When I get off the train at Waterfront Station, I have to go up a somewhat long escalator, then hang a left to go out to the Canada Line. When I hang that left, I exit into an area where you can go straight to get to the main station and the Canada Line, left to go to the Seabus, and right to go to the Expo Line. Normally, to get to the Expo Line people will hang a hard right and most of them will go down the escalators. People coming in from the main station will hang a left to go either down the escalators or down the stairs; most of them go down the stairs unless they are unable to. It’s all really rather civilized and traffic flows through quite smoothly.

What it boils down to is this: the entrance/exit to the West Coast Express, the Expo Line and the Seabus are all in the same area. That means there are a LOT of people coming through that area all day long, but particularly during rush hours. It is imperative, therefore that all accesses to these lines are working.

For the last month or so, the escalators to the Expo Line have been broken down. What was happening was this: people coming up the WCEs escalators were forced to stop at the top because of the crush of people trying to get down to the Expo Line by the ONE SET OF STAIRS. There’s one, non-moving, escalator open, but that’s for people who are coming up. The result is that hundreds of people risk getting trampled, because while the people at the top of the WCE escalators are forced to stop (because they cannot move), the escalators themselves don’t stop.

I suspect some people got hurt because in the last couple of weeks or so, they’ve had smurfs**** at the bottom of the WCE escalators and the intersection area up above. The smurfs at the bottom will let some people through, then stop the crowd when they’re told it gets too crowded up top.

Now my issue is not with the safety – that’s been taken care of. My issue is this: how long does it take to fix an escalator at a major transportation hub? Did you need to order the part from Antarctica? Because whether the part is in Europe, Canada, or the US, you should be able to get it within 72 hours. I know for a fact that I can FedEx or UPS a package across the country in 24 hours. So don’t tell me you had to wait for the part.

And the real kicker? If this had happened during the Olympics, it would have been fixed within 24-48 hours.

I’m not sure who exactly is responsible for the escalators at the stations. It probably varies. In the absence of a clear person to talk to, I’m directing this at TransLink. Because all of the systems in that station are owned and operated in part or in whole by TransLink who therefore has an obligation to the service users.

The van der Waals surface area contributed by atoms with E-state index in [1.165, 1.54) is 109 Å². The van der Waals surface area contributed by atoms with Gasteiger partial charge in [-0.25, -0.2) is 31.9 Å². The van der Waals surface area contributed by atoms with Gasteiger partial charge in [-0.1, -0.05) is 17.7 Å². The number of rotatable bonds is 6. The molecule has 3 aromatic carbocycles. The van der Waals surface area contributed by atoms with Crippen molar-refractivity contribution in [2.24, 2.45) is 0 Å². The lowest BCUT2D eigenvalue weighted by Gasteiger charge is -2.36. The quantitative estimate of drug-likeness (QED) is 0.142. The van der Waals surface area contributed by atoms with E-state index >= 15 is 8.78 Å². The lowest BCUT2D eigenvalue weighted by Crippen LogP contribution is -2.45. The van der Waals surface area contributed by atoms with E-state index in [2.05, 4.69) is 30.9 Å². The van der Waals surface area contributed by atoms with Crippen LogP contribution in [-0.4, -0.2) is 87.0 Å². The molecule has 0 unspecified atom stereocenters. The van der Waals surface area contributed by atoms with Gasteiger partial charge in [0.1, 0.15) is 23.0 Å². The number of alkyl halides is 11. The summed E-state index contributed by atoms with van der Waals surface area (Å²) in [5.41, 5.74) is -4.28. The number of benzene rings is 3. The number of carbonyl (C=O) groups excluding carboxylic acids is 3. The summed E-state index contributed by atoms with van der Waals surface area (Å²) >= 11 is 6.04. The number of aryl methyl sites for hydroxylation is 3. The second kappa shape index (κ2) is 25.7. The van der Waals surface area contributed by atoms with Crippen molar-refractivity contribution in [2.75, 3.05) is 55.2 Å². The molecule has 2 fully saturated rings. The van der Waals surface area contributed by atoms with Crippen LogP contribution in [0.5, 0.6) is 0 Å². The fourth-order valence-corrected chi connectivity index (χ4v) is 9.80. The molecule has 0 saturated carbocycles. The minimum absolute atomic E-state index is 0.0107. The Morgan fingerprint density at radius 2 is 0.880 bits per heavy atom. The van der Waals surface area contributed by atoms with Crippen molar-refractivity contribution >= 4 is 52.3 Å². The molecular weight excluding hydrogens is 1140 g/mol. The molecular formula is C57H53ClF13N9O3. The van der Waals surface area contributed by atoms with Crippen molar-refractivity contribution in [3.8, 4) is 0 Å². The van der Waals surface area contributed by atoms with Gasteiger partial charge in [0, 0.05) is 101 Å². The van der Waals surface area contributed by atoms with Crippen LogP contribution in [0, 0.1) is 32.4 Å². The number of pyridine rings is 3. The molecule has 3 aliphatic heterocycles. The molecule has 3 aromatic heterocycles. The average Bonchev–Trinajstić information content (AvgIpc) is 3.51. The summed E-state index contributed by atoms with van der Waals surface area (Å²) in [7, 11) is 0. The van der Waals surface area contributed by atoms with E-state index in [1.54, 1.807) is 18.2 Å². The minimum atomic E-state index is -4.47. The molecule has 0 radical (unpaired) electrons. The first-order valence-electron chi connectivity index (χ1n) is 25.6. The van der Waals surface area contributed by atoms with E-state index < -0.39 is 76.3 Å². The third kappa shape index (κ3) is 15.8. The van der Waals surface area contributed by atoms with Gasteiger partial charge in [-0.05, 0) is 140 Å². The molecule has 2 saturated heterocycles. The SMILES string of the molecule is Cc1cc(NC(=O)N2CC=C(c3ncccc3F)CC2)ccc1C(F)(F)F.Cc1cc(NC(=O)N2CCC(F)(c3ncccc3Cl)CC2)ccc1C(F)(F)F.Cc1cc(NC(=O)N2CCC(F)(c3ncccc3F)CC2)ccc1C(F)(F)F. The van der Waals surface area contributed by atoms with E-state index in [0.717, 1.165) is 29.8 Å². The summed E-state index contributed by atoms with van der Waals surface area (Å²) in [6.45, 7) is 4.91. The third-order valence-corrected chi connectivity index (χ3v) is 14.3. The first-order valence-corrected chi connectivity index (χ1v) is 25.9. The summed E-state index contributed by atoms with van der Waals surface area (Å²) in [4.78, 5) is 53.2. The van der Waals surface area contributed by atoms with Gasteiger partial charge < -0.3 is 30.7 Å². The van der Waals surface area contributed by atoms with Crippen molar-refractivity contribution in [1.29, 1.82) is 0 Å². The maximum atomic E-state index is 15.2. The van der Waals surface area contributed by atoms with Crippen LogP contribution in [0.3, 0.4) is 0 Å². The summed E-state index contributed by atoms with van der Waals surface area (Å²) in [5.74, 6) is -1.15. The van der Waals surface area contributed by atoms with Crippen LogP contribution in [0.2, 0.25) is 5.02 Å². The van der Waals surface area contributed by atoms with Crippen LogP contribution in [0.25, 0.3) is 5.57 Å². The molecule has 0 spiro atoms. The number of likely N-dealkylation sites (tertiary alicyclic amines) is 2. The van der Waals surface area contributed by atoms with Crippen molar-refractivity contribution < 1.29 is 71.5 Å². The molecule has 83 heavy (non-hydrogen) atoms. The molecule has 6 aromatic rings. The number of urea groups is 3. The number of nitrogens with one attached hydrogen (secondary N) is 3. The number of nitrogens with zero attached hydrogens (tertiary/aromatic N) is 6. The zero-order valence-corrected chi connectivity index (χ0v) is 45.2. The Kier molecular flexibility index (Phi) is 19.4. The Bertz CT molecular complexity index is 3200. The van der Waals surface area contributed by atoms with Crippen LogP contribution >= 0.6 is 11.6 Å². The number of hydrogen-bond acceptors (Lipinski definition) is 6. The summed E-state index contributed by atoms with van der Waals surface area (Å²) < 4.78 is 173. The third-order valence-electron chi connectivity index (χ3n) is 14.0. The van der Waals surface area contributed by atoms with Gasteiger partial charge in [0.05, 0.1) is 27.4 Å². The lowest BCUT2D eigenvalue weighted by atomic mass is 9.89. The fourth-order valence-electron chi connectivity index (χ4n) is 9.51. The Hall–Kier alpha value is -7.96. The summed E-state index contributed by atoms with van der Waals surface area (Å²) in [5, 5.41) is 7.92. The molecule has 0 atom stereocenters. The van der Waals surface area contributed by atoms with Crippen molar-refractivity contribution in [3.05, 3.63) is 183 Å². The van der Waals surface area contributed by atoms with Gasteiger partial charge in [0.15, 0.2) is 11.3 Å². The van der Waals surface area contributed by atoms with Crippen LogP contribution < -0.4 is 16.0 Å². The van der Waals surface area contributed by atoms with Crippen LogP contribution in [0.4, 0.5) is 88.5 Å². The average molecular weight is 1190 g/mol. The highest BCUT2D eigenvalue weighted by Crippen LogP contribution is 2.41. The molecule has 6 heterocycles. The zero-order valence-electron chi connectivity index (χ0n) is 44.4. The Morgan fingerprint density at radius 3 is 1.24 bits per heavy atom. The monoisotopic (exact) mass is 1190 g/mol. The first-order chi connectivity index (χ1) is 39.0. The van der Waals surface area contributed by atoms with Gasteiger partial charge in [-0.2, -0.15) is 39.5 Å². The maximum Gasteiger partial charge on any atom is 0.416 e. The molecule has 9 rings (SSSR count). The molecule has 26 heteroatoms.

Although TransLink operates much like a private company, it is still funded by public dollars (taxes) and is therefore responsible to citizens like myself. And if this had happened back in February, TransLink would have been all over it because, goodness, we cannot have The World thinking we can’t manage this. Oh no.

But when it comes to taxpayers, well, meh. They’ll put up with it because they have to.

But I’m calling you out @Translink. This took way too long. And the party that promises to do away with you gets my vote.

*called this presumably because it’s on the waterfront. Duh.

**called this because it was built for Expo 86

***where you can go shopping at Lonsdale Quay

****otherwise known as Customer Service Representatives (called smurfs because of the blue jackets they wear)

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Let’s talk about tax, baby

So I noticed that when Bill Vander Zalm was pushing for people to sign his HST petition, the pundits seemed pretty supportive.  Now that we’re actually going to get to have a say on it, however, the pundits have switched their tactics. Now they’re focusing on on (a) the compositon of the Fight HST group and (b) the allegedly “real desires” of Vander Zalm et. al.

On the first point, the pundits have suddenly started digging up the past.  For anyone who remembers, the Zalm  came in on a program of fiscal conservatism and in the 90s mixed business with pleasure and was kicked out of office. The Social Credit party then imploded.

Vander Zalm, it should be known, is of the “far-right Christian conservative variety.” And shock of shocks, he’s surrounded himself with the same kind of people. Chris Delaney, the head spokesperson for the fight HST campaign is a well-known far-right Christian conservative.